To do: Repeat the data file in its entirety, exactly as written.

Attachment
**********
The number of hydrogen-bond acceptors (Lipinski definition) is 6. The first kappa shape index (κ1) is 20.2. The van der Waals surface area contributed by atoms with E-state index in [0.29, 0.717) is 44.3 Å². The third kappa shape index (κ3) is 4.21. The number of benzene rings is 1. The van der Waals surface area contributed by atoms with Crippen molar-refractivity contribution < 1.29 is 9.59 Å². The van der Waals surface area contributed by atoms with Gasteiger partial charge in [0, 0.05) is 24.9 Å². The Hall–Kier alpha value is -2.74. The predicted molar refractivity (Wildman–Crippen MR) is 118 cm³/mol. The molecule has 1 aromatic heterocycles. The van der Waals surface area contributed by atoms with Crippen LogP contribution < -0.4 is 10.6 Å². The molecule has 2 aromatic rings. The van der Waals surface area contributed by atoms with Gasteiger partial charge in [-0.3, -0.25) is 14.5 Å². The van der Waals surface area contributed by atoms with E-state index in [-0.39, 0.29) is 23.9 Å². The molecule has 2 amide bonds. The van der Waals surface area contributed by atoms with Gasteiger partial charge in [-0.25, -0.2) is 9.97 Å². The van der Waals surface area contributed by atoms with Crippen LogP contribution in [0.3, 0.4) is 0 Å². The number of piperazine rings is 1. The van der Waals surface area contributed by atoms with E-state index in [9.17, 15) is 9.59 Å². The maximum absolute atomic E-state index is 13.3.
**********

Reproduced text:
The number of hydrogen-bond acceptors (Lipinski definition) is 6. The first kappa shape index (κ1) is 20.2. The van der Waals surface area contributed by atoms with E-state index in [0.29, 0.717) is 44.3 Å². The third kappa shape index (κ3) is 4.21. The number of benzene rings is 1. The van der Waals surface area contributed by atoms with Crippen molar-refractivity contribution < 1.29 is 9.59 Å². The van der Waals surface area contributed by atoms with Gasteiger partial charge in [0, 0.05) is 24.9 Å². The Hall–Kier alpha value is -2.74. The predicted molar refractivity (Wildman–Crippen MR) is 118 cm³/mol. The molecule has 1 aromatic heterocycles. The van der Waals surface area contributed by atoms with Crippen LogP contribution < -0.4 is 10.6 Å². The molecule has 2 aromatic rings. The van der Waals surface area contributed by atoms with Gasteiger partial charge in [-0.3, -0.25) is 14.5 Å². The van der Waals surface area contributed by atoms with E-state index in [-0.39, 0.29) is 23.9 Å². The molecule has 2 amide bonds. The van der Waals surface area contributed by atoms with Gasteiger partial charge in [-0.25, -0.2) is 9.97 Å². The van der Waals surface area contributed by atoms with Crippen LogP contribution in [0.3, 0.4) is 0 Å². The number of piperazine rings is 1. The van der Waals surface area contributed by atoms with E-state index in [9.17, 15) is 9.59 Å². The maximum absolute atomic E-state index is 13.3.